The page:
Morsiani TT/Tonearm

Has anyone ever heard/tried/owned (or heard of) a tonearm or turntable from this "one-man shop"? For those of you knowledgeable about arms, does this arm look like an interesting possibility (idea seems fairly well explained in a review here) for the money?

Morsiani website

There are some good concepts in his stuff, primarily the anti-skating mechanism. Not really new, but good thought went into it.

The high mass turntable concept is a good one, and is used by many high end makers.

I'd suspect that they would sound good.
Thanks much Twl. I am trying to learn more about turntable and tonearm design and the engineering philosophy of designers/builders in order to educate myself before I jump off the deep end into vinyl. I discovered the link to Morsiani on the Audio Consulting website (itself an interesting read) and was intrigued by the Morsiani stuff. I asked for some info and Carlo Morsiani sent me a doc by email VERY quickly (30mins later?). From what I gather from his email, an order would take a LOT longer to fill.

From what you and others have written here and on AA, I have pretty much committed myself to the high-mass concept. I am very interested in the Teres product and the similar Redpoint/Galibier designs as well - partly because of the fundamental simplicity of the concept.

Can you suggest any other sources of turntable-design-related info and ideas, especially about tonearms?

Thanks, Travis
Hi Travis. The best route to find information on just about anything these days, is a thorough web search. I use Google primarily. It takes alot of sifting and reading, but that's the way research is. And also, you have to be well-grounded enough to know which opinions are wacky and which are good.

I also like the high-mass, unsuspended turntable designs, but not everyone prefers them.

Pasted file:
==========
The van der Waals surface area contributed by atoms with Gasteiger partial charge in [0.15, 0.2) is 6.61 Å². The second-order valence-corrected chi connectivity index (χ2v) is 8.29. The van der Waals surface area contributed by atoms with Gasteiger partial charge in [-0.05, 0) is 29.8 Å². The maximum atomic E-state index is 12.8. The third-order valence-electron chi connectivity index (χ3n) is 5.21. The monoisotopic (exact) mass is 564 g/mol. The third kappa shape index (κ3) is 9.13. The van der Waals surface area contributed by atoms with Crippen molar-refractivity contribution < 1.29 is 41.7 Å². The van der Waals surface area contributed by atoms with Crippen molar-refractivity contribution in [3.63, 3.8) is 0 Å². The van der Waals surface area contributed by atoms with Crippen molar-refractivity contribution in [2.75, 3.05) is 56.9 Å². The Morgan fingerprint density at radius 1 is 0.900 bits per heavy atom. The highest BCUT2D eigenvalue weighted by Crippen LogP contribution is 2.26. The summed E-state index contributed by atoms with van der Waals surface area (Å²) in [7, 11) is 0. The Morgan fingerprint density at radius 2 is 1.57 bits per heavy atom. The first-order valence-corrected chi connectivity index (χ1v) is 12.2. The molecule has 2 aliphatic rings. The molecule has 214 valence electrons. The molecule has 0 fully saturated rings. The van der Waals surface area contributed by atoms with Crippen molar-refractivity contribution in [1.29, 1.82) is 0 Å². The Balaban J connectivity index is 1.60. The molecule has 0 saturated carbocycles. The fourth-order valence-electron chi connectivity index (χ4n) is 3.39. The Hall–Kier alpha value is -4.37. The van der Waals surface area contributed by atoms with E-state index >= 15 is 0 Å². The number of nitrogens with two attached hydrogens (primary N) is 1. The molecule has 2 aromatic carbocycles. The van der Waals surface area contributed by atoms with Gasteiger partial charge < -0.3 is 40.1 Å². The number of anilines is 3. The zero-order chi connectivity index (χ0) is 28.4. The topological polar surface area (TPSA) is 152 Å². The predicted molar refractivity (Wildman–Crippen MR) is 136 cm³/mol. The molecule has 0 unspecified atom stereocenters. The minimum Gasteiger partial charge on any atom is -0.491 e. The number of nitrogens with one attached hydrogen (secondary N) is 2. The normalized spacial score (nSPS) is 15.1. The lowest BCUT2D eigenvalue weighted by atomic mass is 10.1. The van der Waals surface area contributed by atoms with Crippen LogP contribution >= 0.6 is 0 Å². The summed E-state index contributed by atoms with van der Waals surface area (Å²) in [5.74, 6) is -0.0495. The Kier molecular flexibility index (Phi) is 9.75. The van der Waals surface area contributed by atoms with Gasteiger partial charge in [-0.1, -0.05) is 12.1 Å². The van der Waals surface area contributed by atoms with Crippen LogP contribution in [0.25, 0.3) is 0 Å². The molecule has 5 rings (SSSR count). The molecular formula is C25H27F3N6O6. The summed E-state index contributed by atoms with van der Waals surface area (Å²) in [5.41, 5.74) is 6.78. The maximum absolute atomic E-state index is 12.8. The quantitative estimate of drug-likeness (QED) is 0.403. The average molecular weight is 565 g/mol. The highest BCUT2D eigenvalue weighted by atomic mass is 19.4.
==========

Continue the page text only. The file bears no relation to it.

In my opinion, the quality and precision of the main bearing is paramount, then the drive system, which includes the proper mass of the platter(along with a smooth motor) to keep speed control very consistent. Then, again, the platter mass and material to properly deal with vibrational control, and finally the plinth construction. Ideally, all of these items should be superior. It is critical also, to have no relative movement possible between the platter and the cartridge tip, so there should be no rubber or soft materials that allow any movement in the "energy loop" from the platter surface, down through the main bearing, across the plinth to the arm mount, and up the arm to the cartridge(the cantilever has movement, but it is producing signal when it moves). This should remain a "closed loop" system with rigid characteristics. The key elements that would normally allow unwanted movement are the tolerance of the main bearing, and the tolerance of the arm bearings, and of course we want both of these to be as minimal as humanly possible. Everything else should be as rigid as a rock. If there is going to be any isoation or absorptive materials in the design, they should not be in that "loop".

That is the basic concept of turntable design. Many builders vary in suspension or non-suspension, and materials and mass, but they will all have that closed "energy loop" if they are going to be any good at all. You may consider air bearings to violate this rule, but they are just as rigid as steel bearings when they are at their proper operating characteristics. Maintaing the unmoving relationship between record and cartridge tip is how information is correctly retrieved from the record.
Thanks again Twl. I think the "closed loop" explanation is eminently sensible - makes perfect sense (which begs the question, how does one deal with warped records?). I think I will spend some time googling around and see what I can find.

Sorry about the link error above, the correct link is
Travis, the warped records don't really change anything in the "closed loop" except that they are elevated off the platter somewhat in the area of the warp. Everything else remains the same, since the tonearm will move up and down with the warp, but still have its rigid coupling at the bearings. The bearings are actually a rigid coupling that allows movement. At least to the extent of the small tolerances of the bearings. Unipivots have no clearances in the bearings at all. But they may suffer from azimuth movement.

When I said "rigid" I didn't mean to imply "non-moving". The assembly can be rigid and still have the needed planes of movement to follow the record.